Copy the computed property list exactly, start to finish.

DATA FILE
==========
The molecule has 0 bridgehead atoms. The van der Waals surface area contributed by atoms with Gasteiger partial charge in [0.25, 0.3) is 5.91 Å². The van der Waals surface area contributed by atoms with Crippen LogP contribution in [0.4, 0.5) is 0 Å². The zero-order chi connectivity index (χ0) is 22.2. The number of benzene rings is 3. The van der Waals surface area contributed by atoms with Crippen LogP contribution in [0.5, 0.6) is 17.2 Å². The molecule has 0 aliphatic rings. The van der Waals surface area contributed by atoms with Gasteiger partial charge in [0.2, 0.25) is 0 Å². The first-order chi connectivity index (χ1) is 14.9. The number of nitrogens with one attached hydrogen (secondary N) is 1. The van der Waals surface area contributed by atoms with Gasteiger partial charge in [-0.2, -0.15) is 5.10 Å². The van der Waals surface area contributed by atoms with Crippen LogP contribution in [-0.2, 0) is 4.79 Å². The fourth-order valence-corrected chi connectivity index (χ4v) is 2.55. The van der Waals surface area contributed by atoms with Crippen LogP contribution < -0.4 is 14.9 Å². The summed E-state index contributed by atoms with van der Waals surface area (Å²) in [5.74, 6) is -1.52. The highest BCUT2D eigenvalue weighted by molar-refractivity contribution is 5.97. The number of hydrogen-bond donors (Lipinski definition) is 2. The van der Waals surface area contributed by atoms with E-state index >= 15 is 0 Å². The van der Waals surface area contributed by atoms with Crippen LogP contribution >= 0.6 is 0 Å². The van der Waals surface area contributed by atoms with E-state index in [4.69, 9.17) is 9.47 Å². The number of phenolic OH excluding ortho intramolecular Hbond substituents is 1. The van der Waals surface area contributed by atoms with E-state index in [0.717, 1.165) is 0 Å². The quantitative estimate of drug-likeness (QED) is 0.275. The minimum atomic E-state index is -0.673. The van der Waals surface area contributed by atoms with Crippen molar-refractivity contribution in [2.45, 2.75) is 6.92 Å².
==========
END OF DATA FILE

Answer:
The molecule has 0 bridgehead atoms. The van der Waals surface area contributed by atoms with Gasteiger partial charge in [0.25, 0.3) is 5.91 Å². The van der Waals surface area contributed by atoms with Crippen LogP contribution in [0.4, 0.5) is 0 Å². The zero-order chi connectivity index (χ0) is 22.2. The number of benzene rings is 3. The van der Waals surface area contributed by atoms with Crippen LogP contribution in [0.5, 0.6) is 17.2 Å². The molecule has 0 aliphatic rings. The van der Waals surface area contributed by atoms with Gasteiger partial charge in [0.2, 0.25) is 0 Å². The first-order chi connectivity index (χ1) is 14.9. The number of nitrogens with one attached hydrogen (secondary N) is 1. The van der Waals surface area contributed by atoms with Gasteiger partial charge in [-0.2, -0.15) is 5.10 Å². The van der Waals surface area contributed by atoms with Crippen LogP contribution in [-0.2, 0) is 4.79 Å². The fourth-order valence-corrected chi connectivity index (χ4v) is 2.55. The van der Waals surface area contributed by atoms with Crippen LogP contribution < -0.4 is 14.9 Å². The summed E-state index contributed by atoms with van der Waals surface area (Å²) in [5.74, 6) is -1.52. The highest BCUT2D eigenvalue weighted by molar-refractivity contribution is 5.97. The number of hydrogen-bond donors (Lipinski definition) is 2. The van der Waals surface area contributed by atoms with E-state index >= 15 is 0 Å². The van der Waals surface area contributed by atoms with Crippen LogP contribution >= 0.6 is 0 Å². The van der Waals surface area contributed by atoms with E-state index in [4.69, 9.17) is 9.47 Å². The number of phenolic OH excluding ortho intramolecular Hbond substituents is 1. The van der Waals surface area contributed by atoms with E-state index in [0.717, 1.165) is 0 Å². The quantitative estimate of drug-likeness (QED) is 0.275. The minimum atomic E-state index is -0.673. The van der Waals surface area contributed by atoms with Crippen molar-refractivity contribution in [2.45, 2.75) is 6.92 Å².